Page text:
[As we wander into the holiday season, our buddies at GDC just announced a lot more interesting lectures for the March event. We'll be covering this more track by track soon, but in the meantime, here's a basic, delicious overview.]

Game Developers Conference organizer Think Services announced several speakers and sessions for next year's GDC event, to be held in San Francisco's Moscone Center from March 23 to 27, 2009.

As part of the Game Design track, Lionhead Studios CEO Peter Molyneux will present 'Lionhead Experiments Revealed', a lecture on a range of experimental ideas and technologies at his company, and how they might might be incorporated into new Lionhead projects.

Other highlighted design sessions include "Dirty Deeds Done Dirt Cheap: Design Lessons Learned from Rock Band" with Harmonix senior designer Dan Teasdale, and "Player's Expression: The Level Design Structure Behind Far Cry 2 and Beyond?" with Ubisoft's Jonathan Morin.

Other notable speakers in the Production track include Maxis producer Caryl Shaw on 'Spore: Fulfilling the Massively-Single Player Promise - How'd We Do?', Bungie producer Allen Murray presenting "a brutally honest look at the evolution of production at Bungie from Halo-s 1 to 3".

COLUMN - Chewing Pixels: 'The Nightmare Before Christmas'

December 21, 2008 8:00 AM |

['Chewing Pixels' is a regular GameSetWatch-exclusive column written by British games journalist and producer, Simon Parkin.]

“Wow. This is excellent wine.”

She is exactly right. This is excellent wine.

In fact, that’s not the half of it. This is an excellent restaurant. The excellent food we are about to order will have been cooked from excellent ingredients by an excellent chef and we’ll eat it to the soundtrack of an excellent jazz trio (whose standards we’ll pretend to know by name).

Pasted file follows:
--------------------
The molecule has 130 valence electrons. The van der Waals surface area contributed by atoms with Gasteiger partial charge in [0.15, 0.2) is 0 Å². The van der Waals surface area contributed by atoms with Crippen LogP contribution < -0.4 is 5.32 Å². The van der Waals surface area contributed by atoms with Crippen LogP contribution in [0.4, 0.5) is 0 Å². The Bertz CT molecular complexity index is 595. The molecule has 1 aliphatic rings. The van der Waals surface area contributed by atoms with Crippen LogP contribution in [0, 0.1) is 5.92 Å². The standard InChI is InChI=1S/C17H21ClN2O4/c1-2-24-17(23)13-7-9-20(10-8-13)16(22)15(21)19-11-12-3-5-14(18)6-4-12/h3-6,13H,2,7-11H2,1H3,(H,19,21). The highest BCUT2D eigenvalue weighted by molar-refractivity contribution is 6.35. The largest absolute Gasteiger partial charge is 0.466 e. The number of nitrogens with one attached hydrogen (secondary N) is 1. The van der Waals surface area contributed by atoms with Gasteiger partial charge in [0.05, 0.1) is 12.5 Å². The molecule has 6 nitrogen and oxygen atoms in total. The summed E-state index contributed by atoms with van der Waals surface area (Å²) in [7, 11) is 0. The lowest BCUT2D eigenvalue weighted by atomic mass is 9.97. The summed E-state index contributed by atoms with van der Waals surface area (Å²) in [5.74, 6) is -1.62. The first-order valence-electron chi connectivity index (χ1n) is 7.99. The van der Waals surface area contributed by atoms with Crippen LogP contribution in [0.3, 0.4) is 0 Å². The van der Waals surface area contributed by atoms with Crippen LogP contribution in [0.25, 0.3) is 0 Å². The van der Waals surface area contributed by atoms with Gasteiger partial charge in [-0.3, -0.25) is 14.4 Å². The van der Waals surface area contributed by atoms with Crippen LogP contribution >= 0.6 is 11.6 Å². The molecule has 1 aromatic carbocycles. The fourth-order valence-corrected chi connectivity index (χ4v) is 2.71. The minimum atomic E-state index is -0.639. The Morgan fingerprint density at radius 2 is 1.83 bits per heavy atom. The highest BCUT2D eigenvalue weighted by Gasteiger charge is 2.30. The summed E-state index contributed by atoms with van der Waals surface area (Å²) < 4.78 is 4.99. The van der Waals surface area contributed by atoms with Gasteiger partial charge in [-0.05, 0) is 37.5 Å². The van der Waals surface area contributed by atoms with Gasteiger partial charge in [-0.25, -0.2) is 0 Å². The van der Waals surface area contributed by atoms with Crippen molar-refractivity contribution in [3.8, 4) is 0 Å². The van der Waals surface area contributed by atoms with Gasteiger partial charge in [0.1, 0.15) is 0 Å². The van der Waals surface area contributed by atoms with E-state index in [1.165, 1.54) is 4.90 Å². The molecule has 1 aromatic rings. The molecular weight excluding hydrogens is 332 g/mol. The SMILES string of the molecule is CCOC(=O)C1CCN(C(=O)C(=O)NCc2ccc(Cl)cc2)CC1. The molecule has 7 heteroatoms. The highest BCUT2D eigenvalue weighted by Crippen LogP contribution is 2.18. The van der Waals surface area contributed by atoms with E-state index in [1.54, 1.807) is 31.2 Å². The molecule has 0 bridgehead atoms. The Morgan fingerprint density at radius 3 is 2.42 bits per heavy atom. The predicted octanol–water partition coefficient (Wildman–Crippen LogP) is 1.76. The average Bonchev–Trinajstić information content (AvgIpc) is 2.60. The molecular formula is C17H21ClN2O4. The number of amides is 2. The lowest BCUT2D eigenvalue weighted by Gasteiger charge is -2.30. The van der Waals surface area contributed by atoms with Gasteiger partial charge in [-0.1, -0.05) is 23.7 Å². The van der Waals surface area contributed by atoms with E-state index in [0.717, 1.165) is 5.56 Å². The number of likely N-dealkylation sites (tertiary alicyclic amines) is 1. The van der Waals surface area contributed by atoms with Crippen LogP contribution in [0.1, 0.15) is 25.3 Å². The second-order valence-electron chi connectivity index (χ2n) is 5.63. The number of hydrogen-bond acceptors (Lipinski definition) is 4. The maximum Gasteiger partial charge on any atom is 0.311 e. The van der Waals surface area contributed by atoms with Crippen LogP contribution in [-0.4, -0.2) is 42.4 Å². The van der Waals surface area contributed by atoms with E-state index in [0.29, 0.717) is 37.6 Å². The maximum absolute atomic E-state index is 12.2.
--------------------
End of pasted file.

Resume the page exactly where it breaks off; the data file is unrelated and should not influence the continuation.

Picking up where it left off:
The waiters, perfectly poised between attentiveness and professional detachment will provide us with excellent service. The loud bits of conversation that float over from our neighbours’ tables will be spoken by an excellent clientele, one that brims with that cozy warmth that comes from relaxing in excellent surroundings.

Outside it is cold and slush, a city returning home from a day’s Christmas shopping, shivering and spent in service to capitalism. But inside, here at this table, in this glass, all is peace and excellence.

GameSetLinks: The Parallel Peggle Problem

December 21, 2008 12:00 AM | Simon Carless

The weekend is upon us, and in between watching slightly dodgy CG whales play volleyball on the reliably chilled Mixmasters DVDs, we're whacking through the latest RSS-impelled GameSetLinks for your reading pleasure.

Some of the notable ones in here - Tuna Technologies on the appeal of Peggle, Matthew Wasteland on the PS3's odd journey, Mark Cooke on Linger In Shadows, a cute Atlus production diary, and other things that seem to fit into our 'smart games writing you maybe didn't see' remit nowadays.

Space invaders smoking:

Serial Missteps on the Parallel Road (Magical Wasteland)